[blindkid] apple netbooks
sepolansky at verizon.net
Mon May 21 23:53:51 UTC 2012
Our son is a high school sophomore honors student who has used a Samsung net book for several years. All we did was put in some extra memory and got an inexpensive external drive. This particular net book was recommended to us by several staff from the Jernigan Institute including one from the technology center. It runs JAWS just fine. I would suggest calling or emailing the technology center for advice.
Susan T. Polansky
From: Richard Holloway <rholloway at gopbc.org>
To: "Blind Kid Mailing List, (for parents of blind children)" <blindkid at nfbnet.org>
Sent: Monday, May 21, 2012 5:23 PM
Subject: Re: [blindkid] apple netbooks
I would suggest you hit the brakes a bit and do some hands on research. I am a huge Apple fan and could hardly live without my MacBook and iPad. With that said, the MacBook is QUITE diffent than using a PC.
You're speaking of "netbooks", and this may just be a confusion of terms. MacBooks are NOTEbooks, as are more substantial PC laptops. "Netbooks" are almost better referred to as mini-laptops. They have less processing power, don't have room for a CD or DVD drive, etc, and I wonder how well they are suited to even run JAWS. These are PC's in the $150 to $250 range. they are targeted for web applications almost entirely. Chances are you'll want more power than a netbook offers if that is your only machine at home.
You mention PowerPoint. You'll need to buy that, and better to buy MS Office than PowerPoint and word and excel (etc.) one at a time. Student deals are in the $100-something range for office, but right off the bat, that is software that may not be ideal for a netbook. If you buy anything on CD or DVD, you'll have to buy an external drive to load it.
Compare more in the mid-range of PC notebooks to Apple PowerBooks and see what works best. Cheap notebooks may not included a CD/DVD drive either, a check before you buy. If you have to interact with other machines, make certain you're on the same platform (PC vs Mac) or confirm that you can cross documents between the two. (PowerPoint should cross. It may have more small issues with things like fonts aka typefaces, when you change from Mac to PC)
If you will need support, consider what those people supporting your needs are familiar with. They may support Mac and PC, but if they are PC only people, for example, who will help with your new Macintosh?
Of corse, JAWS is a $1000 screen reader. Some would argue that there are free PC screen readers that would work as well for you. VoiceOver is nice, but has some limitations as well. Someone else here called it a nice work in progress. I agree entirely.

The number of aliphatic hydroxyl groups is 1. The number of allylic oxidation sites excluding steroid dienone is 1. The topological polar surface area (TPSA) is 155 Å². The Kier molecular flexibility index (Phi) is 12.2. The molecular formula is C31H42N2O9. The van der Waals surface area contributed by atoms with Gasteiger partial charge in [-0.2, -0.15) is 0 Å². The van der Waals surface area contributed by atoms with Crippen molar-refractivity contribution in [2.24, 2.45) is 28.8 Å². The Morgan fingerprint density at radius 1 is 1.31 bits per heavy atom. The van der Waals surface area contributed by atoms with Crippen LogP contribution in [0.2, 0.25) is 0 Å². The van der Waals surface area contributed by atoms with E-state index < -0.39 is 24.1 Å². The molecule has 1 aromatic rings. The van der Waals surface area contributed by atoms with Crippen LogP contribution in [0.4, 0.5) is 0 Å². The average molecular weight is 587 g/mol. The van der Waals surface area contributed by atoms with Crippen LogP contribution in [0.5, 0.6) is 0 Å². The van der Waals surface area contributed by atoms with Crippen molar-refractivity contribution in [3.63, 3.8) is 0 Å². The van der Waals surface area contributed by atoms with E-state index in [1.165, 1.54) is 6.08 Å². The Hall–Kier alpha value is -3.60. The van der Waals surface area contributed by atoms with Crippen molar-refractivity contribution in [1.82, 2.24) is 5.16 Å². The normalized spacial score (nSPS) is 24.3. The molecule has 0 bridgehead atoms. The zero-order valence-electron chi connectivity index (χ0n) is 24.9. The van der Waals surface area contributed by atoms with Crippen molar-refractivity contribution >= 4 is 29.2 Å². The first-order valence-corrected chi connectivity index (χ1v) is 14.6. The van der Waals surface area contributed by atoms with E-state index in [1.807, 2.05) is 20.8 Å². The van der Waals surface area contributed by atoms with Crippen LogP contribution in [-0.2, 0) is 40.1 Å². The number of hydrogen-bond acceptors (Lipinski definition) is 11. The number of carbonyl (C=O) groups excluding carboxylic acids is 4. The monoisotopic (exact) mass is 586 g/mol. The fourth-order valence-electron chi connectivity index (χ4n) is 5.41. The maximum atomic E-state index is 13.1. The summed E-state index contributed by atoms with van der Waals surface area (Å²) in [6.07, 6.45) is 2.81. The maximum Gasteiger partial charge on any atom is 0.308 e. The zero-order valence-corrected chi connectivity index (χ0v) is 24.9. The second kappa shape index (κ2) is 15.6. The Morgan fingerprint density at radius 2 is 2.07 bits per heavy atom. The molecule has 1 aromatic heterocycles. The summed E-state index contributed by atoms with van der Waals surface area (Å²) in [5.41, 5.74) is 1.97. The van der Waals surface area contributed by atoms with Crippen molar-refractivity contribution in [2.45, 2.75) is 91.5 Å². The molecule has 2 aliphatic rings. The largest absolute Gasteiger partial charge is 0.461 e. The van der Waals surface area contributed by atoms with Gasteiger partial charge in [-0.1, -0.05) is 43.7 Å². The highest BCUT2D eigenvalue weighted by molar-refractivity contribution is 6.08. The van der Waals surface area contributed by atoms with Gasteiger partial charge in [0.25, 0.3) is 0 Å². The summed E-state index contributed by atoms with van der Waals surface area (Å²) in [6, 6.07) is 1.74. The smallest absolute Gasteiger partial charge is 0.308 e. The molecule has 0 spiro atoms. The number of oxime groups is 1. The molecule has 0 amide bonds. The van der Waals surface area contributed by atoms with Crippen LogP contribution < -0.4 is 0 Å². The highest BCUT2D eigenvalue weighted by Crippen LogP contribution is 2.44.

Have the tech folks at school offered any suggestions for what would work best which would make things as similar for your son at home as possible to what it in use at school?
Is there any chance you'll be at national convention to see machines working with JAWS loaded and to look at various setups? A local Mac dealer can demo VoiceOver for you. If you can use a PC where you can load software to demo, you could also load a JAWS demo for free.
Do all you can to learn hands-on before you buy, because what works for one of us us may not be best for your situation. Hope that helps a little bit.
Sent from my iPad
On May 21, 2012, at 4:49 PM, Rosina Solano <colemangirly at yahoo.com> wrote:
> Okay, I stated that I am looking for a netbook for my son for high school. I have also been advised to not jump into the ipad arena just yet, that he needs to learn the computer skills first. I am okay with that. Now I am wondering about apple versus other netbooks. I know that there is a big price difference. My idea is that is comes installed with Voice Over. If I get a netbook then I also have to get JAWS for a screen reader. So I am just wondering if using the apple netbook will do the same as any other computer. I see that it is compatable with his braille sense plus. So I am just looking for which way to go and why. He needs to be able to email his homework directly to his teachers and get it back. To do powerpoint presentations, etc. He already has good braille skills and uses an abacus extremely well. He does well in school, but we are WAY behind in the tech dept. We live rural and so do not have it at home either, so
> this is all new for all of us. No cell phones, no ipods, nothing tech other than his braille sense. I use internet several times a week at the local library, but if we get him going we plan on getting internet at home. This is very overwhelming for us so please talk plainly.
> Rosina Foster
> MOPBC Missouri Parents of Blind Children
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